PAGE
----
I have no fondness for pain per se. And I can even imagine taking a draught of something myself one day, were some pain to become utterly intolerable. I do understand. And, yes, even understand that helping others to do it can sometimes be an act of mercy.
But it is also right to push back against the general assumption that pain reduction is unproblematic. For pain is so much a part of life that its suppression can also be a suppression of a great deal of that which is valuable. Constantly anaesthetising ourselves against pain is also a way to reduce our exposure to so much that is wonderful about life.
Yet too many of us make a Faustian pact with pharmacology, welcoming its obvious benefits, but ignoring the fact that drugs also can demand your soul. That's perhaps why we speak of the overly drugged-up as zombies.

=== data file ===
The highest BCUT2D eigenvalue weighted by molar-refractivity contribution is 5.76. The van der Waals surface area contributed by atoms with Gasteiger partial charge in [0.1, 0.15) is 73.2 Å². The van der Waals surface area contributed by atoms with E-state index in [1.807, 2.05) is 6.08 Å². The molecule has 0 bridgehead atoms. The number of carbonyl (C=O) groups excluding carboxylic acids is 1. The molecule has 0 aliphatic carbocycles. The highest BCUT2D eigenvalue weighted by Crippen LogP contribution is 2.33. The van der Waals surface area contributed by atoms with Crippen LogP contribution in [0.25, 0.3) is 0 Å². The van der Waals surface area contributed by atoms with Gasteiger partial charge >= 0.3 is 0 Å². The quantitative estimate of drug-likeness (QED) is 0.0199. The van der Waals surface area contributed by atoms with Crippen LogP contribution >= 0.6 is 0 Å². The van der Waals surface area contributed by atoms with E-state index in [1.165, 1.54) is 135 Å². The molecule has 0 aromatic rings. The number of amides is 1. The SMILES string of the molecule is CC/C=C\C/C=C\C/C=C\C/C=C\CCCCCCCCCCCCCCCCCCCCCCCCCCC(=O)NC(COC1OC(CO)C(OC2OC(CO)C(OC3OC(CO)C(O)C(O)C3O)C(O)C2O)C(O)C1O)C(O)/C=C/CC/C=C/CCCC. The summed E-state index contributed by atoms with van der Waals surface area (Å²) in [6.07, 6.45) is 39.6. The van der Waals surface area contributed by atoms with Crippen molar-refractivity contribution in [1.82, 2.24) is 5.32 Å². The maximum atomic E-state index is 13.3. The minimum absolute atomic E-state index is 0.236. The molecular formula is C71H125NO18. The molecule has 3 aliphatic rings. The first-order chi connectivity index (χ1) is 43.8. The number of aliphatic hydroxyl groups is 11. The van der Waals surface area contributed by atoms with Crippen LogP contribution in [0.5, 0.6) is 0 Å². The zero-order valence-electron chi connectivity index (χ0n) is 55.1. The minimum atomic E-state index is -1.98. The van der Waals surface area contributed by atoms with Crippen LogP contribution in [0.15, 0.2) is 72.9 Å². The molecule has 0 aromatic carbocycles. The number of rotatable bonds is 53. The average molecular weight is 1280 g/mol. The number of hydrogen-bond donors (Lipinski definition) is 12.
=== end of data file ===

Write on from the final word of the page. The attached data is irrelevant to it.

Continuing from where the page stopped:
Giles Fraser, My Problem With Euthanasia (Guardian 3 May 2013)
I have written before on this blog about the biological function of pain. In Cycle of Pain Relief, I discussed how pain relief becomes the problem, illustrated by the last 48 hours of Kurt Cobain. And in Back Pain, while sympathizing with Scott (Dilbert) Adams, who had complained about his own back pain and suggested that his back was evil, I suggested that sometimes it was the painkillers that were evil - especially the casual use of painkillers - because they interfere with the natural communication between the mind and the body, and the natural balance of work, rest and play. See also my post on The Purpose of Labour Pains.